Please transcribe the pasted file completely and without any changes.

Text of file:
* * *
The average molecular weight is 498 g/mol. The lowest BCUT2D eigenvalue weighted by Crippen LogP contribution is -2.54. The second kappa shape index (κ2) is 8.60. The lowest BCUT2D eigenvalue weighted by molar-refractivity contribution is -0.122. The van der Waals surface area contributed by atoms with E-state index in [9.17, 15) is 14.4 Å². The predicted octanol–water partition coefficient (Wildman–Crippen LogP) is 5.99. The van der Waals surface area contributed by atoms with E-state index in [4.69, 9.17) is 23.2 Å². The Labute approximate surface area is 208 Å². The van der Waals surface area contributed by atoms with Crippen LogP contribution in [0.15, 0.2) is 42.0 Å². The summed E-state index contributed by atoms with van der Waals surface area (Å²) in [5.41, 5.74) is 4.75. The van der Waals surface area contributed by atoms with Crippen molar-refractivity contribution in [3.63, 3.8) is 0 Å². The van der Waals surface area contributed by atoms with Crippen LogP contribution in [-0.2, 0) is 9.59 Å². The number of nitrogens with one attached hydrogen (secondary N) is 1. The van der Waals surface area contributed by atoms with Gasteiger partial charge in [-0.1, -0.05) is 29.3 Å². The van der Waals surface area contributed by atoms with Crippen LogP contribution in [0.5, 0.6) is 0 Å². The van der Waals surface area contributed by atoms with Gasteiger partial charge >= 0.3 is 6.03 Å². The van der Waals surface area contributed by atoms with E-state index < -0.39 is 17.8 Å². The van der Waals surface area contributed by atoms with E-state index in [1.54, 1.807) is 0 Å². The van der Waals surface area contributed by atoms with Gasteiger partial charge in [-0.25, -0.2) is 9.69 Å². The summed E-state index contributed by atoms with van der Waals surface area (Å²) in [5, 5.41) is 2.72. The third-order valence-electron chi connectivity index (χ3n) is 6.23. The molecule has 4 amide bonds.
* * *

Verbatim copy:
The average molecular weight is 498 g/mol. The lowest BCUT2D eigenvalue weighted by Crippen LogP contribution is -2.54. The second kappa shape index (κ2) is 8.60. The lowest BCUT2D eigenvalue weighted by molar-refractivity contribution is -0.122. The van der Waals surface area contributed by atoms with E-state index in [9.17, 15) is 14.4 Å². The predicted octanol–water partition coefficient (Wildman–Crippen LogP) is 5.99. The van der Waals surface area contributed by atoms with E-state index in [4.69, 9.17) is 23.2 Å². The Labute approximate surface area is 208 Å². The van der Waals surface area contributed by atoms with Crippen LogP contribution in [0.15, 0.2) is 42.0 Å². The summed E-state index contributed by atoms with van der Waals surface area (Å²) in [5.41, 5.74) is 4.75. The van der Waals surface area contributed by atoms with Crippen molar-refractivity contribution in [3.63, 3.8) is 0 Å². The van der Waals surface area contributed by atoms with Crippen LogP contribution in [-0.2, 0) is 9.59 Å². The number of nitrogens with one attached hydrogen (secondary N) is 1. The van der Waals surface area contributed by atoms with Gasteiger partial charge in [-0.1, -0.05) is 29.3 Å². The van der Waals surface area contributed by atoms with Crippen LogP contribution in [0.5, 0.6) is 0 Å². The van der Waals surface area contributed by atoms with Gasteiger partial charge >= 0.3 is 6.03 Å². The van der Waals surface area contributed by atoms with E-state index < -0.39 is 17.8 Å². The van der Waals surface area contributed by atoms with E-state index in [1.54, 1.807) is 0 Å². The van der Waals surface area contributed by atoms with Gasteiger partial charge in [-0.25, -0.2) is 9.69 Å². The summed E-state index contributed by atoms with van der Waals surface area (Å²) in [5, 5.41) is 2.72. The third-order valence-electron chi connectivity index (χ3n) is 6.23. The molecule has 4 amide bonds.